Actor-turned-director Rupert Everett takes a stab at embodying the dandy that was the prolific writer Oscar Wilde in his own passion project, The Happy Prince.

It is no surprise that Everett took it upon himself to write, direct and star in this tribute to Wilde. Everett first showed his fancy for the Irish playwright decades ago with roles in the film adaptations of Wilde’s plays, The Ideal Husband and The Importance of Being Earnest. But the untold story of the artist’s bleak last days in exile was one that had yet to be seen.

Wilde was known for his outlandish, larger-than-life spirit. But Everett, covered in pale, white make-up, choose to portray Wilde’s somber last days in a small town in France. Alas, he also successfully pulls off the younger, livelier Wilde when the audience is exposed in flashbacks of the charismatic artist in his party days… before he was shunned by society.

For those who don’t know history, after Wilde was convicted of “gross indecency with men” in the late 1890s, he became an outcast. He went from being a jewel of a socialite and a famous flamboyant playwright to a social leper. While the film focuses on this era after his fall from grace, it’s not all desolate.

Everett takes us back to years before when a younger Wilde was with his family and struggling with his desires for men. The proud Brit does a superb job of illustrating Wilde’s quiet suffering while having to pretend to be devoted to his somewhat bitter wife (Emily Watson) during his taboo love triangle with cunning lover Alfred Douglas aka “Boise” (Colin Morgan) and stoic editor Robbie Ross (Edwin Thomas). But as Wilde states in the film, “suffering is nothing when there is love…. love is everything.”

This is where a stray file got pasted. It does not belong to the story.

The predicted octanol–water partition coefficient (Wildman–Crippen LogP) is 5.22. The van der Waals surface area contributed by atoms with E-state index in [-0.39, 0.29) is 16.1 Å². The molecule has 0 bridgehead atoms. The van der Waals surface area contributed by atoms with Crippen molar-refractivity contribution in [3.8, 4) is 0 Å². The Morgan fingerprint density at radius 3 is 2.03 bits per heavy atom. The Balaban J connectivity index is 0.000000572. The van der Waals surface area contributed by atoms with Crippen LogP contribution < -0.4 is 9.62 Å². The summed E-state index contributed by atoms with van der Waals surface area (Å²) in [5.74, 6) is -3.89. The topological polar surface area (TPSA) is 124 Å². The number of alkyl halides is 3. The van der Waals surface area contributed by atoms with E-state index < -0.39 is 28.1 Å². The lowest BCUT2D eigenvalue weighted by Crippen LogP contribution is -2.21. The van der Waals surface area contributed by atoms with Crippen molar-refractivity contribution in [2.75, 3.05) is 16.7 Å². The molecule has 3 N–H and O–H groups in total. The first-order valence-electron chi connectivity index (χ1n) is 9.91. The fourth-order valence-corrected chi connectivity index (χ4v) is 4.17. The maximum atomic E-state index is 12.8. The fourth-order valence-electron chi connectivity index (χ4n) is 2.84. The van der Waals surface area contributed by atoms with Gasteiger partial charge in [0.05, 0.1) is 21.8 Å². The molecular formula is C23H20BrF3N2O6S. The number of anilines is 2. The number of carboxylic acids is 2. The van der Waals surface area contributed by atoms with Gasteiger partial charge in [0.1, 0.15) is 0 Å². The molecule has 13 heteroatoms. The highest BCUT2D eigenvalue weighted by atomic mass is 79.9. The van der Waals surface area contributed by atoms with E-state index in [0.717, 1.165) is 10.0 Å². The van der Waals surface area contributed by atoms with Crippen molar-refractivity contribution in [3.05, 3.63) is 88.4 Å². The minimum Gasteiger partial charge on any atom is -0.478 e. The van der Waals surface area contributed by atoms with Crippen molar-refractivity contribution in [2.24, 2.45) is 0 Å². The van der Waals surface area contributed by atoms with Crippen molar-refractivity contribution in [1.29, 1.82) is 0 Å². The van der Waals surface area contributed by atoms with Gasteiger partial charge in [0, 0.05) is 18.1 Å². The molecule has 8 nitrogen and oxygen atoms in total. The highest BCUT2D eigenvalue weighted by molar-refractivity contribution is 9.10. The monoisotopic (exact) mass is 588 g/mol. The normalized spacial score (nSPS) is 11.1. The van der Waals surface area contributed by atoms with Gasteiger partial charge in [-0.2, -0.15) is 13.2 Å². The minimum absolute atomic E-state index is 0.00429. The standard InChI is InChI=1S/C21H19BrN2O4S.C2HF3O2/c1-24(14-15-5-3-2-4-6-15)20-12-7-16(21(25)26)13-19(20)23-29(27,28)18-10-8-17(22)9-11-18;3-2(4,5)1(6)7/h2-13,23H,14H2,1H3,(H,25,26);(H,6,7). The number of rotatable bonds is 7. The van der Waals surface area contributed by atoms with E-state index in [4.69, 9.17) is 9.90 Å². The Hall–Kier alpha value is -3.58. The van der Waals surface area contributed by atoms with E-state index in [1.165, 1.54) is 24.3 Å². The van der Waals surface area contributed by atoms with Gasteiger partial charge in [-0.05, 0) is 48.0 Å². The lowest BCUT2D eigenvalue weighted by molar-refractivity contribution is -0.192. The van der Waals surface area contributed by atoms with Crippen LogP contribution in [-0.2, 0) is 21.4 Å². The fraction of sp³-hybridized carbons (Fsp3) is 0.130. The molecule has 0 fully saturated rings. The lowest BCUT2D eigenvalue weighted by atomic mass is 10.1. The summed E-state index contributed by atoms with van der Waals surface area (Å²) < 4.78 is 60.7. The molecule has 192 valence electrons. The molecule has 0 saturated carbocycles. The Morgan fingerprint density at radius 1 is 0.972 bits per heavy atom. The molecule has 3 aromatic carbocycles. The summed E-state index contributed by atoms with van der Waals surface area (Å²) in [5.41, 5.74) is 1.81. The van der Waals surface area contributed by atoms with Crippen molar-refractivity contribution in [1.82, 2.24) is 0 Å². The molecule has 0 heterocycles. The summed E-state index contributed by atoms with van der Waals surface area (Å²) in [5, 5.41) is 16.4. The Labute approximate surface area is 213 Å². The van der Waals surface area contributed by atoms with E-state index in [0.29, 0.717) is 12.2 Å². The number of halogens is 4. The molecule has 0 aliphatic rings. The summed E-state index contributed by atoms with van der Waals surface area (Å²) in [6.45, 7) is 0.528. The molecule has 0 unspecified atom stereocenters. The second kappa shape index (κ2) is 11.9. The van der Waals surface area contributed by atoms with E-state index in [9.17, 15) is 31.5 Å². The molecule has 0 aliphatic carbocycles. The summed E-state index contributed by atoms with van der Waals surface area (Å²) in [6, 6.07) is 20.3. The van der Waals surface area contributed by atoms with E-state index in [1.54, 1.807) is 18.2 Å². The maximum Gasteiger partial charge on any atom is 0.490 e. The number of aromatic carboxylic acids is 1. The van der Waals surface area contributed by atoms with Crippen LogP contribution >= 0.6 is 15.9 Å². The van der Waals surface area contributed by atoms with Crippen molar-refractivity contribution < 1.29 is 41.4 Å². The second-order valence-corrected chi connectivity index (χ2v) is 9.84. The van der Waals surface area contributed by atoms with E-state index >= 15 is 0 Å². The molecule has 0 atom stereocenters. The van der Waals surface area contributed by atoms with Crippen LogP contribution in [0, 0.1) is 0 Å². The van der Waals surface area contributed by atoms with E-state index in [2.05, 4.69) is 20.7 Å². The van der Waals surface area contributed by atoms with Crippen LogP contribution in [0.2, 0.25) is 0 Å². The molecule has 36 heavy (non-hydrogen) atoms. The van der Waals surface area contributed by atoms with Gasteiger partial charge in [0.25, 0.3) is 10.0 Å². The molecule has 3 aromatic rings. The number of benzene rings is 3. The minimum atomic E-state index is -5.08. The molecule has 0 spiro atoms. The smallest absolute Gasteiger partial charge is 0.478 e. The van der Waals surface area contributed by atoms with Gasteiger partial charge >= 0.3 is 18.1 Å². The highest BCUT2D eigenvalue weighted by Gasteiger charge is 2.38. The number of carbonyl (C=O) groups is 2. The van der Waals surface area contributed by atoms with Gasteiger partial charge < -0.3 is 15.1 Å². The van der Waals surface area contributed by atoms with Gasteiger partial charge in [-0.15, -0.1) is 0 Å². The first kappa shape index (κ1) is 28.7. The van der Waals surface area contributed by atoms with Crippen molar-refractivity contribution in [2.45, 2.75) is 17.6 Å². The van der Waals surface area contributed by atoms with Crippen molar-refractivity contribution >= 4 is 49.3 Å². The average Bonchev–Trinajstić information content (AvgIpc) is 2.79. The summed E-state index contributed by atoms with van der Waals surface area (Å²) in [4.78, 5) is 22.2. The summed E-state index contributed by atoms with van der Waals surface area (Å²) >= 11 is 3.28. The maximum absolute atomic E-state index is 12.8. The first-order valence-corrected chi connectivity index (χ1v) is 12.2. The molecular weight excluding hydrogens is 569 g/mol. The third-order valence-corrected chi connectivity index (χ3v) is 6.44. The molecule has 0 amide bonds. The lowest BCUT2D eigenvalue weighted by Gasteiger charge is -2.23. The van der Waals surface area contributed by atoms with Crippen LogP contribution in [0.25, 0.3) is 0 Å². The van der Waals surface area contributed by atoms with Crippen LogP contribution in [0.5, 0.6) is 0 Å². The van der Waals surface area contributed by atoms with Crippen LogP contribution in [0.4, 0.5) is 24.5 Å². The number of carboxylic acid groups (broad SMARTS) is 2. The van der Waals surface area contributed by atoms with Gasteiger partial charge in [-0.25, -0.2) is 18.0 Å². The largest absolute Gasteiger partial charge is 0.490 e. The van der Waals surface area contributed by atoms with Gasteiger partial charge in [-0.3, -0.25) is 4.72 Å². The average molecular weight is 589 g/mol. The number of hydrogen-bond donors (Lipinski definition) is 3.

Human suffering is a recurring theme in the film, which is likely why Everett chose to focus on this somewhat poetic, and reflective period of Wilde’s life.

The Happy Prince touches on all too familiar tonality when we see first-hand the bullying Wilde endured during a time when homophobia ran rampant. After Wilde was outed, it was as if society banished him. A tone that strikes a melancholy chord even today.

Cinematographer John Conroy’s cold, dark tones flow perfectly with Gabriel Yared’s majestic score. These components infused with Everett’s fervor make for a trifecta of a biopic that is the ultimate toast to a great mind’s unnecessary suffering.